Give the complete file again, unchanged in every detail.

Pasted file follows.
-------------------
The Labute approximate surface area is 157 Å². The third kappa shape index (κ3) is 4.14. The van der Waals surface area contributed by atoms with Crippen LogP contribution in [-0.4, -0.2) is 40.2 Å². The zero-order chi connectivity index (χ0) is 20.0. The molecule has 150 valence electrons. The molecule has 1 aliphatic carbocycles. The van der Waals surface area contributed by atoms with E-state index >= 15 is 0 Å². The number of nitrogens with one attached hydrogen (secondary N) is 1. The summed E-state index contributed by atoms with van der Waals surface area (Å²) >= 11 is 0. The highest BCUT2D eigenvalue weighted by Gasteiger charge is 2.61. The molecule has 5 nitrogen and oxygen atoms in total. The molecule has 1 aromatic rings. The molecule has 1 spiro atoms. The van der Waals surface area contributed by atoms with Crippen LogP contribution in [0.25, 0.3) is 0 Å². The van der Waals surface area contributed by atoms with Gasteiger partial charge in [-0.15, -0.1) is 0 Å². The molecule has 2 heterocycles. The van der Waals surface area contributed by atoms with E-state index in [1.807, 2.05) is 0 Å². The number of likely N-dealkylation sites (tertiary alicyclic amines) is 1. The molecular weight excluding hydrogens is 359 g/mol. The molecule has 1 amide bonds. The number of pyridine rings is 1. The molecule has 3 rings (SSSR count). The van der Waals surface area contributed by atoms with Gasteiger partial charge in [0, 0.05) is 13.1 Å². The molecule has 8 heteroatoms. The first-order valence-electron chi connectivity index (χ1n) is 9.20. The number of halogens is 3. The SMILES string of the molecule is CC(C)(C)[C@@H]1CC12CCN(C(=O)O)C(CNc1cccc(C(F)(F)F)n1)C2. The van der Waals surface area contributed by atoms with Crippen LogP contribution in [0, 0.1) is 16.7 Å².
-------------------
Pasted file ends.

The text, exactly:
The Labute approximate surface area is 157 Å². The third kappa shape index (κ3) is 4.14. The van der Waals surface area contributed by atoms with Crippen LogP contribution in [-0.4, -0.2) is 40.2 Å². The zero-order chi connectivity index (χ0) is 20.0. The molecule has 150 valence electrons. The molecule has 1 aliphatic carbocycles. The van der Waals surface area contributed by atoms with E-state index >= 15 is 0 Å². The number of nitrogens with one attached hydrogen (secondary N) is 1. The summed E-state index contributed by atoms with van der Waals surface area (Å²) >= 11 is 0. The highest BCUT2D eigenvalue weighted by Gasteiger charge is 2.61. The molecule has 5 nitrogen and oxygen atoms in total. The molecule has 1 aromatic rings. The molecule has 1 spiro atoms. The van der Waals surface area contributed by atoms with Crippen LogP contribution in [0.25, 0.3) is 0 Å². The van der Waals surface area contributed by atoms with Gasteiger partial charge in [-0.15, -0.1) is 0 Å². The molecule has 2 heterocycles. The van der Waals surface area contributed by atoms with E-state index in [1.807, 2.05) is 0 Å². The number of likely N-dealkylation sites (tertiary alicyclic amines) is 1. The molecular weight excluding hydrogens is 359 g/mol. The molecule has 1 amide bonds. The number of pyridine rings is 1. The molecule has 3 rings (SSSR count). The van der Waals surface area contributed by atoms with Gasteiger partial charge in [0, 0.05) is 13.1 Å². The molecule has 8 heteroatoms. The first-order valence-electron chi connectivity index (χ1n) is 9.20. The number of halogens is 3. The SMILES string of the molecule is CC(C)(C)[C@@H]1CC12CCN(C(=O)O)C(CNc1cccc(C(F)(F)F)n1)C2. The van der Waals surface area contributed by atoms with Crippen LogP contribution in [0, 0.1) is 16.7 Å².